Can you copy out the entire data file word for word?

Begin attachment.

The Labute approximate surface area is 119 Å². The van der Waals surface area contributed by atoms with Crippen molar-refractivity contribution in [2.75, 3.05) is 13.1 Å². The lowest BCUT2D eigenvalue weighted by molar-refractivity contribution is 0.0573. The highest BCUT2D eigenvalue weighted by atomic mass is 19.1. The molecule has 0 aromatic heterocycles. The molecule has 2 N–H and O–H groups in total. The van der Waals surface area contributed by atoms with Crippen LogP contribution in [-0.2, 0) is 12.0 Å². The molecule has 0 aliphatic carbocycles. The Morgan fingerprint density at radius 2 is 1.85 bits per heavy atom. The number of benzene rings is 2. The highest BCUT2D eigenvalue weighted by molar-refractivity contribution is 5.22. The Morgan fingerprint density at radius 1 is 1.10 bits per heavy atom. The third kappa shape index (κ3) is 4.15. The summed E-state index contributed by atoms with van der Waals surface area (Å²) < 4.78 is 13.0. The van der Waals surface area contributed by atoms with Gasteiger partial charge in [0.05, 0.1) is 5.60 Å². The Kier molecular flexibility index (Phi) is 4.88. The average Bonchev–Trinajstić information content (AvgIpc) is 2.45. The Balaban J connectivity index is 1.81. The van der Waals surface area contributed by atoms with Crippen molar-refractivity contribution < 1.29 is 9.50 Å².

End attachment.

The Labute approximate surface area is 119 Å². The van der Waals surface area contributed by atoms with Crippen molar-refractivity contribution in [2.75, 3.05) is 13.1 Å². The lowest BCUT2D eigenvalue weighted by molar-refractivity contribution is 0.0573. The highest BCUT2D eigenvalue weighted by atomic mass is 19.1. The molecule has 0 aromatic heterocycles. The molecule has 2 N–H and O–H groups in total. The van der Waals surface area contributed by atoms with Crippen LogP contribution in [-0.2, 0) is 12.0 Å². The molecule has 0 aliphatic carbocycles. The Morgan fingerprint density at radius 2 is 1.85 bits per heavy atom. The number of benzene rings is 2. The highest BCUT2D eigenvalue weighted by molar-refractivity contribution is 5.22. The Morgan fingerprint density at radius 1 is 1.10 bits per heavy atom. The third kappa shape index (κ3) is 4.15. The summed E-state index contributed by atoms with van der Waals surface area (Å²) < 4.78 is 13.0. The van der Waals surface area contributed by atoms with Gasteiger partial charge in [0.05, 0.1) is 5.60 Å². The Kier molecular flexibility index (Phi) is 4.88. The average Bonchev–Trinajstić information content (AvgIpc) is 2.45. The Balaban J connectivity index is 1.81. The van der Waals surface area contributed by atoms with Crippen molar-refractivity contribution < 1.29 is 9.50 Å².